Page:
Amazon‘s consumer boss took a swipe at Sen. Bernie Sanders for planning a visit to Alabama, where a historic union election is currently underway at one of the company’s warehouses.
Dave Clark, CEO of Amazon’s worldwide consumer business, fired off a series of tweets late Wednesday and Thursday morning, defending the company’s labor practices and taking jabs at the independent senator from Vermont over the debate around raising the federal minimum wage.
On Friday, Sanders, rapper Killer Mike and actor Danny Glover are set to meet with Bessemer, Alabama Amazon workers who are in the process of voting whether to join the Retail, Wholesale and Department Store Union (RWDSU). The meeting will take place at a RWDSU union hall in Birmingham, Alabama. Workers began voting by mail on Feb. 8 and ballots are due by Monday. Counting will begin the following day.
“I welcome [Sanders] to Birmingham and appreciate his push for a progressive workplace,” Clark wrote in a tweet on Wednesday. “I often say we are the Bernie Sanders of employers, but that’s not quite right because we actually deliver a progressive workplace.”
Clark then doubled down on Thursday, arguing that the minimum wage in Sanders’ home state of Vermont is $11.75 an hour, while starting pay for Amazon workers is $15 per hour.
Amazon and some of its executives have previously taken jabs at Sanders, who is a frequent Amazon critic. Following criticism from Sanders and other labor advocates, Amazon in 2018 announced it would raise its minimum wage to $15 an hour.
Additionally, last week, Amazon CEO Jeff Bezos turned down an invitation from Sanders to appear in front of the Senate Budget Committee for a hearing on income inequality. Sanders, who is chairman of the Senate Budget Committee, also invited Jennifer Bates, a worker from the Bessemer warehouse where the union election is taking place, to testify.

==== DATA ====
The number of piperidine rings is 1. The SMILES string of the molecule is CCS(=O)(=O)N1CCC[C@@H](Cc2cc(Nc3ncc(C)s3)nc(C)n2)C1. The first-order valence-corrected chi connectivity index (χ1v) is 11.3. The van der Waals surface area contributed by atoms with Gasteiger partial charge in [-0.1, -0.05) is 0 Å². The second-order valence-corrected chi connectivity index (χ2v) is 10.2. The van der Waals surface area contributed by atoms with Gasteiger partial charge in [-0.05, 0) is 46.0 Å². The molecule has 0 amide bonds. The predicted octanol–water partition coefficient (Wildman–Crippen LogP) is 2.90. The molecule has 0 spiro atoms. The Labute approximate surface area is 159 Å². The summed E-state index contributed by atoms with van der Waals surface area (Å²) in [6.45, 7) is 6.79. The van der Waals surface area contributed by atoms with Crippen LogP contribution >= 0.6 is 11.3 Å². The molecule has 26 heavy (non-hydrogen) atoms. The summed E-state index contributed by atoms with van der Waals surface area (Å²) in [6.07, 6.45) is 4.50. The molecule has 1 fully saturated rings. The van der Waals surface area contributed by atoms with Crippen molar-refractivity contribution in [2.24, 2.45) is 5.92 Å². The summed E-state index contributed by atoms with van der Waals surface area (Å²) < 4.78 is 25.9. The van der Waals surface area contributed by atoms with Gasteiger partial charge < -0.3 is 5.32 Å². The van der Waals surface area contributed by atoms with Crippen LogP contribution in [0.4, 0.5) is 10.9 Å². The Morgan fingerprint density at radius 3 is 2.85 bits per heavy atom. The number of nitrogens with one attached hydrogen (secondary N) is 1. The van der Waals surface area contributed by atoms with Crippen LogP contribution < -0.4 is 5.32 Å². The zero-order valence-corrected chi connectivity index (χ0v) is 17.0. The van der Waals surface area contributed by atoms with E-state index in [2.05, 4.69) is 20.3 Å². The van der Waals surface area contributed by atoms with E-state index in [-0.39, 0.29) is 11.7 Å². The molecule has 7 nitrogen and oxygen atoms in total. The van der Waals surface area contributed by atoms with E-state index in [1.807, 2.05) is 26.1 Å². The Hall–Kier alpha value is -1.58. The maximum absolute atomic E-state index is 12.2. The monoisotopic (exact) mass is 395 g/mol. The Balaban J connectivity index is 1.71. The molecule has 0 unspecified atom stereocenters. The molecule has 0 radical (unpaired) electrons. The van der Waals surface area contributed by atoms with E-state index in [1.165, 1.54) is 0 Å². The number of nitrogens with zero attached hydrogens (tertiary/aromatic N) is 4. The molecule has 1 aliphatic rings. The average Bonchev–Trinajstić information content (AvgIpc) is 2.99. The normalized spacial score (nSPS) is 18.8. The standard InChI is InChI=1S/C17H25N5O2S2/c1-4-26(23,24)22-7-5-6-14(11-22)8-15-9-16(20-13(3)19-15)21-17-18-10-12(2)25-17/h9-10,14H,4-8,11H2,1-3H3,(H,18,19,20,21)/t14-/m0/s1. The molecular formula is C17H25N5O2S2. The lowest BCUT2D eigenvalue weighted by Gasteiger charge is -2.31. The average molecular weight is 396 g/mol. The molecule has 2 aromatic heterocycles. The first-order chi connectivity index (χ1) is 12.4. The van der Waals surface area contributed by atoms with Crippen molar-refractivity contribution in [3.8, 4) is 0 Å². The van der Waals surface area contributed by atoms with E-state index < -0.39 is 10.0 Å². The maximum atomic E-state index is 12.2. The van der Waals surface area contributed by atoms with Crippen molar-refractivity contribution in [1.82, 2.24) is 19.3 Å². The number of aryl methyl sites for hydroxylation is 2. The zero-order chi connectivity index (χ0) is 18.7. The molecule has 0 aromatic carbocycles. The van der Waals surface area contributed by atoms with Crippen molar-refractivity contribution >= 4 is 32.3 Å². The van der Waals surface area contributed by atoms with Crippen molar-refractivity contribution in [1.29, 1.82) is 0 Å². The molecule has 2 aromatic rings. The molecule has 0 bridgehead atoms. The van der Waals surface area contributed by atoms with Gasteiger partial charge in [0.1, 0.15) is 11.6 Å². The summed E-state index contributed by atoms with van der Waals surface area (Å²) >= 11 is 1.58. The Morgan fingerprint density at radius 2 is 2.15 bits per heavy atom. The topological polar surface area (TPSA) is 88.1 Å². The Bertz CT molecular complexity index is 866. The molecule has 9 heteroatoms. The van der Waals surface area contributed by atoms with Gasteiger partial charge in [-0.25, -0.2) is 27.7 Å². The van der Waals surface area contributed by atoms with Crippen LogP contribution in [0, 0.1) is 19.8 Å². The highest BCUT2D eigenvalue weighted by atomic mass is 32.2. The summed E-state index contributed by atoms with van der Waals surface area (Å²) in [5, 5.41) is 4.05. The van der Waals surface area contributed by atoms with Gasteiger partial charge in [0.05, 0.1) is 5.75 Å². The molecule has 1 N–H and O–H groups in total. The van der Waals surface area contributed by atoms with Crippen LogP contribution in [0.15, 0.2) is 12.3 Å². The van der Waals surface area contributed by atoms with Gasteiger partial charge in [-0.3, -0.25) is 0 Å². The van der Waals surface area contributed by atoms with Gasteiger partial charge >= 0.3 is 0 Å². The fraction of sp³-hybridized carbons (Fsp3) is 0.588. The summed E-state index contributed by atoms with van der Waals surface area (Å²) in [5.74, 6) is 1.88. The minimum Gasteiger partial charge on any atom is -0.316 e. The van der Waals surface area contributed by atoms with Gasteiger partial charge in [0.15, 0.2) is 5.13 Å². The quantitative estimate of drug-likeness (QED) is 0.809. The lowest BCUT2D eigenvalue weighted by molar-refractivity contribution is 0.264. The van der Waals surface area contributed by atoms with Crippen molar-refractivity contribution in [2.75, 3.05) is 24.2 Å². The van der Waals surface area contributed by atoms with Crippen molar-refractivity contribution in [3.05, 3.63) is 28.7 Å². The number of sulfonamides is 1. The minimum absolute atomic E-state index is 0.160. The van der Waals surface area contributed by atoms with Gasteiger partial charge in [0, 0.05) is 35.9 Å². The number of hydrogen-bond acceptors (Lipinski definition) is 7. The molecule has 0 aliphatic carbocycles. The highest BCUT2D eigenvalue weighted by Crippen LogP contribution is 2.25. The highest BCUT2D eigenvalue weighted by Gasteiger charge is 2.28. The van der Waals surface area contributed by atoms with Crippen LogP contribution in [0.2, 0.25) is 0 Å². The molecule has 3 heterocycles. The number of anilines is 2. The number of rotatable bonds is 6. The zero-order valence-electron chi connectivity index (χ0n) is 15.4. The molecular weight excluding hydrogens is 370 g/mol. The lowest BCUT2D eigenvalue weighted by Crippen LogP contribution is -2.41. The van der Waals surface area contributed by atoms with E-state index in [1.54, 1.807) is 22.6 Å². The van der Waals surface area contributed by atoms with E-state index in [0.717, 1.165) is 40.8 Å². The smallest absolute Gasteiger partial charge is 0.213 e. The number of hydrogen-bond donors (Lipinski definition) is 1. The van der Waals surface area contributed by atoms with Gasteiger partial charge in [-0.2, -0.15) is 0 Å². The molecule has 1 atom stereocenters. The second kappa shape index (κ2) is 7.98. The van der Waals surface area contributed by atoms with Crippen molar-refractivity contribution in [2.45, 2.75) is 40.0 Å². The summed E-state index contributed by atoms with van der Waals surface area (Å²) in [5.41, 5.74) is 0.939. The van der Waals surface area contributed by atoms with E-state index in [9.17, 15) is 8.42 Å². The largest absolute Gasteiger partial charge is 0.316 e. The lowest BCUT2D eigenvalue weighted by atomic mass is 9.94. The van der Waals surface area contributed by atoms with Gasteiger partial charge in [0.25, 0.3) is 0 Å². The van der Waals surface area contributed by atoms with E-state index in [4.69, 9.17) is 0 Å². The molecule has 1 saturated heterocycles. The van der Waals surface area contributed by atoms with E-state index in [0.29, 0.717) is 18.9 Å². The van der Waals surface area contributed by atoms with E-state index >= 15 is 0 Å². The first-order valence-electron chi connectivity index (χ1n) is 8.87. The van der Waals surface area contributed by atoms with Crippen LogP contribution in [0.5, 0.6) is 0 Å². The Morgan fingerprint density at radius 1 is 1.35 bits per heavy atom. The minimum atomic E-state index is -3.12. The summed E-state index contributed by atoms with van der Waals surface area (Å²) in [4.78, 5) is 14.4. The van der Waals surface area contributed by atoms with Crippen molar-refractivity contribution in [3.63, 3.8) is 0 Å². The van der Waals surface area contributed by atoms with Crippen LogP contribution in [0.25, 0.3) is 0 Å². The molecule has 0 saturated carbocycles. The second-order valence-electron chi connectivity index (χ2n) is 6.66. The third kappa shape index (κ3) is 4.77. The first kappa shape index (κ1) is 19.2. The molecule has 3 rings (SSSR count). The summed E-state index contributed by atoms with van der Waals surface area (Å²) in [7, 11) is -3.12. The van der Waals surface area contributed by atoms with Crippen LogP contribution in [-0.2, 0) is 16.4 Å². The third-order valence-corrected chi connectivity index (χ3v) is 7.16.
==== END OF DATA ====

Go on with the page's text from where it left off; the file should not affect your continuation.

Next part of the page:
Amazon has played defense as support for the union drive has ramped up from President Joe Biden and lawmakers on both sides of the aisle. In recent weeks, the company has frequently responded to critics of its labor practices on Twitter and it has promoted its $15-an-hour minimum wage in print and digital ads.
Labor leaders and lawmakers have seized on the election for its potential to kickstart similar movements at other companies and in other industries. Some Amazon employees in other corners of the country are hoping that the union drive will be successful so that they can ignite support to organize their own workplaces.
Amazon has previously said it respects workers’ right to join a union, but also that its workers don’t need a union to come between them and the company. It has held mandatory meetings with workers stating the case against unionizing and set up a website urging workers to “do it without dues.”
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